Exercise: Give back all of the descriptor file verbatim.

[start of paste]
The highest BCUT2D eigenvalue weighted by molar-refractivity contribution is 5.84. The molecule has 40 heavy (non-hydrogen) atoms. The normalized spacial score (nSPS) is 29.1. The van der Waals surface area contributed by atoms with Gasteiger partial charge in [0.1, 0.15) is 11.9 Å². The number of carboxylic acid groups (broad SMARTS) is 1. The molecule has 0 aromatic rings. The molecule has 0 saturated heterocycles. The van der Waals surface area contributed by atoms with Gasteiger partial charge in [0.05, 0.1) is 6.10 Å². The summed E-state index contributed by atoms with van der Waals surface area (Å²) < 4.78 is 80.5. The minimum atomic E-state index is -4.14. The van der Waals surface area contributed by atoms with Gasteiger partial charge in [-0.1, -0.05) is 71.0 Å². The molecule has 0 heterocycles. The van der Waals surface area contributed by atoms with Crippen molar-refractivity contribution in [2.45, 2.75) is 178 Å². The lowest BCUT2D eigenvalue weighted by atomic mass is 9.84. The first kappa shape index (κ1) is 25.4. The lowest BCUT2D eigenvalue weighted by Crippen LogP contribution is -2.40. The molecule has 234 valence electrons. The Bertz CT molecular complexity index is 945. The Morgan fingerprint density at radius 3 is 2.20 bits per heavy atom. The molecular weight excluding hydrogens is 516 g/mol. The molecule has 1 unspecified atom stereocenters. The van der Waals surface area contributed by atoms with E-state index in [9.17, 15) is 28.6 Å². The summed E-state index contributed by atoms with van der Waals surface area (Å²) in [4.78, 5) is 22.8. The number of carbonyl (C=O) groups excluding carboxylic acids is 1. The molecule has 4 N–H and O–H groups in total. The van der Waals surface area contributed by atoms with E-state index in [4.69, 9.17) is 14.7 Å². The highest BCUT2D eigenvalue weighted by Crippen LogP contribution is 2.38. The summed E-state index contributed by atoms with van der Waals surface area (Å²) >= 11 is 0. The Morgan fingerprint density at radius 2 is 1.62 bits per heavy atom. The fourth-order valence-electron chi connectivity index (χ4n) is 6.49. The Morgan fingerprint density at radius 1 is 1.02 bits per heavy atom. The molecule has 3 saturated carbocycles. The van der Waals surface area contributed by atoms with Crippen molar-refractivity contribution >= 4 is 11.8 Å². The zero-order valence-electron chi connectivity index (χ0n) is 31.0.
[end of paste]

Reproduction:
The highest BCUT2D eigenvalue weighted by molar-refractivity contribution is 5.84. The molecule has 40 heavy (non-hydrogen) atoms. The normalized spacial score (nSPS) is 29.1. The van der Waals surface area contributed by atoms with Gasteiger partial charge in [0.1, 0.15) is 11.9 Å². The number of carboxylic acid groups (broad SMARTS) is 1. The molecule has 0 aromatic rings. The molecule has 0 saturated heterocycles. The van der Waals surface area contributed by atoms with Gasteiger partial charge in [0.05, 0.1) is 6.10 Å². The summed E-state index contributed by atoms with van der Waals surface area (Å²) < 4.78 is 80.5. The minimum atomic E-state index is -4.14. The van der Waals surface area contributed by atoms with Gasteiger partial charge in [-0.1, -0.05) is 71.0 Å². The molecule has 0 heterocycles. The van der Waals surface area contributed by atoms with Crippen molar-refractivity contribution in [2.45, 2.75) is 178 Å². The lowest BCUT2D eigenvalue weighted by atomic mass is 9.84. The first kappa shape index (κ1) is 25.4. The lowest BCUT2D eigenvalue weighted by Crippen LogP contribution is -2.40. The molecule has 234 valence electrons. The Bertz CT molecular complexity index is 945. The Morgan fingerprint density at radius 3 is 2.20 bits per heavy atom. The molecular weight excluding hydrogens is 516 g/mol. The molecule has 1 unspecified atom stereocenters. The van der Waals surface area contributed by atoms with E-state index in [9.17, 15) is 28.6 Å². The summed E-state index contributed by atoms with van der Waals surface area (Å²) in [4.78, 5) is 22.8. The number of carbonyl (C=O) groups excluding carboxylic acids is 1. The molecule has 4 N–H and O–H groups in total. The van der Waals surface area contributed by atoms with E-state index in [4.69, 9.17) is 14.7 Å². The highest BCUT2D eigenvalue weighted by Crippen LogP contribution is 2.38. The summed E-state index contributed by atoms with van der Waals surface area (Å²) >= 11 is 0. The Morgan fingerprint density at radius 2 is 1.62 bits per heavy atom. The fourth-order valence-electron chi connectivity index (χ4n) is 6.49. The Morgan fingerprint density at radius 1 is 1.02 bits per heavy atom. The molecule has 3 saturated carbocycles. The van der Waals surface area contributed by atoms with Crippen molar-refractivity contribution >= 4 is 11.8 Å². The zero-order valence-electron chi connectivity index (χ0n) is 31.0.